2. Continue with Ds
Es should become a nice anchoring point for learning other notes on the fretboard. Once you memorized your Es, I’d suggest you move to Ds next. You shouldn’t even need to look at the chart to find Ds. Just move 2 frets down from any Es you already know.
Here is a fretboard diagram with Es and Ds:
You can use open 4th string to give you a reference for D sound when you practice finding your Ds across the neck.
3. Move on to the Cs
It is logical to move next to the note close to D, which is C. Again, it should be very easy to find Cs once you know your Ds (just move down 2 more frets).
Here is a fretboard chart showing Cs with Ds and Es:
There is not much new to say here about memorizing C notes. Remember to relate notes to the fretboard markers as well as the nut and other notes you learned. For example:
- there is a C on the 2nd string 1st fret (right next to the nut)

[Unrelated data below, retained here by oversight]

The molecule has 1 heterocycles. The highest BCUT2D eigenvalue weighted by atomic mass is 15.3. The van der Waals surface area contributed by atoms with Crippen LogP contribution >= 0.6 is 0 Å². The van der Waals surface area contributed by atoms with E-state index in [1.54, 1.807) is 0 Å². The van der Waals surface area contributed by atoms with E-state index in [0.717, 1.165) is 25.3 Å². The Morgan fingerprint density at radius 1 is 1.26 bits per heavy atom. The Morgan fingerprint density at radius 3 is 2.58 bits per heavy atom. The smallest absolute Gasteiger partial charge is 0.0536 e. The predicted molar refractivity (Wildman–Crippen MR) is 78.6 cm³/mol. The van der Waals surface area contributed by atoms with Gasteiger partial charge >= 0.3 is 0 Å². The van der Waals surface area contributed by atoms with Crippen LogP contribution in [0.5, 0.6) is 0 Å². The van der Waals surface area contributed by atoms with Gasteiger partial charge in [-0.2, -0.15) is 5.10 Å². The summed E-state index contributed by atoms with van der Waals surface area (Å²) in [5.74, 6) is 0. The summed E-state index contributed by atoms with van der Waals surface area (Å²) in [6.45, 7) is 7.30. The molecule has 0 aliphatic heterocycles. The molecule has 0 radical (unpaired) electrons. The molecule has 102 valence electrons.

- there is a C on the 3rd string 5th right on the marker there
- there are Cs on both 1st and 6th strings on 8th fret (between 2 markers)
Also notice how close C and E are when you look at the neighbouring strings. Notice and memorize little patterns like this. It will make it so much easier to master the fretboard, especially if you can relate them to music theory (C and E form a major 3rd interval).
You might have already discovered that some notes sound exactly the same while others sound an octave higher or lower. It might be premature to talk about it in detail here, just know that it is possible to play exactly the same note in different parts of the fretboard, and start noticing patterns like this.
Now when you have several notes to play with, you can try and practice small scale patterns across the neck. Something like C-D-E or C-E-C-D-C. Start playing on a single string first, and then look for ways to play the same thing on 2 neighbouring strings.
4. Learning other notes on the fretboard
Once you have Es, Ds, and Cs down things should start falling into place more quickly. I’d suggest you move to F next:
Then add Gs
And finally Bs